We’ve all heard the phrase, “Fake it till you make it.” Oftentimes, we use it as a mantra to help us through challenges. At least, in my experience, that’s when educators use it the most. As teachers, we are asked to create positive learning environments for our students. We are also told our attitudes set the tone for our students’ attitudes, and to an extent, I agree. One individual’s energy can impact the energy of a group which is why educators are asked to “leave their baggage at the door” and to “fake it till you make it.” The request is well-intended.
However, what are we teaching students when we “fake it till we make it” and “leave our baggage at the door?” We shouldn’t come to the classroom full of fury and hating the world, but we are allowed to feel. We are humans, and we feel many emotions in a day. Some strong emotions may be impossible to “leave at the door” and our students will notice. They will notice our lack of patience or irritability. They will notice our watery, puffy eyes and shaky voices. They will notice our inattentiveness and distance. Ignoring our emotional behavior isn’t going to make it disappear, and leaving it at the door isn’t going to change it either. “Faking it till we make it” isn’t honoring our humanity, our hearts, or the less desirable parts of ourselves. Again, what are we really teaching our students when we don’t acknowledge our emotional behavior?
We are teaching them emotions don’t matter, when in fact, emotions are a form of communication with our deepest selves. When we “leave our baggage at the door,” we are teaching students they aren’t allowed to have baggage. When we “fake it till we make it,” we are teaching students to invalidate who they are. We are teaching them the opposite of vulnerability and vulnerability is a marker of courage.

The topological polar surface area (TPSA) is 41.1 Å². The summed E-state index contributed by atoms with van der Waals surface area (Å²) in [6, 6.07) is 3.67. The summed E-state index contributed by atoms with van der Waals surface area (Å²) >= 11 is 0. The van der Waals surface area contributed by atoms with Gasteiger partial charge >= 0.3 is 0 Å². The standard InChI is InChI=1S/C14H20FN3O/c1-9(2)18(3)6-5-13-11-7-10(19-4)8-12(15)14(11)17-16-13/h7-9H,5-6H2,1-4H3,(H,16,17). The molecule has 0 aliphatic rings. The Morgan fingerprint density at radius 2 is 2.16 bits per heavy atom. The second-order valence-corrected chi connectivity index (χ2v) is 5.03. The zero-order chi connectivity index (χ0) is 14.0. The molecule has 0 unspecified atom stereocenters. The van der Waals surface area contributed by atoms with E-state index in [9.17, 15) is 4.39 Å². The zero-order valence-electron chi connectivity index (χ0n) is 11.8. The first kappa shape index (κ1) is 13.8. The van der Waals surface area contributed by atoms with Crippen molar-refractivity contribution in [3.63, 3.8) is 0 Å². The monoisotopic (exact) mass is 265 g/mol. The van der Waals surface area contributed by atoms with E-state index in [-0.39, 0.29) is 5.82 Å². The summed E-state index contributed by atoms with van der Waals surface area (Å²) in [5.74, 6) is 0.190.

We are stealing their permission to feel, and when educators are told to “leave their baggage at the door” or “to fake till you make it,” the system is invalidating our human hearts and minds. Yet, everyone wonders why so many educators are leaving the public school system.
What’s so wrong with looking our students in the eyes and saying, “I’m human, and I’m having a hard day. I’m feeling anxious, so I might be less patient. I hope you will lend me grace today?” In doing so, we model self-reflection, self-regulation, self-validation, self-compassion, and the courage to acknowledge and feel hard things. In doing so, we teach students that naming hard things, hard moments are valuable in becoming who God created us to be. We teach them that our behavior and beliefs align.
“Fake it till you make it” is asking you to believe something positive without having evidence for it, and we have a word for beliefs without evidence. It’s called delusion…behaviors and beliefs are a two-way street.James Clear, Author of Atomic Habits
If the system really wants to produce the leaders of tomorrow and retain the leaders of today, it must prioritize and validate the mental and emotional well-being of the humans (the fighters) sitting in the arena.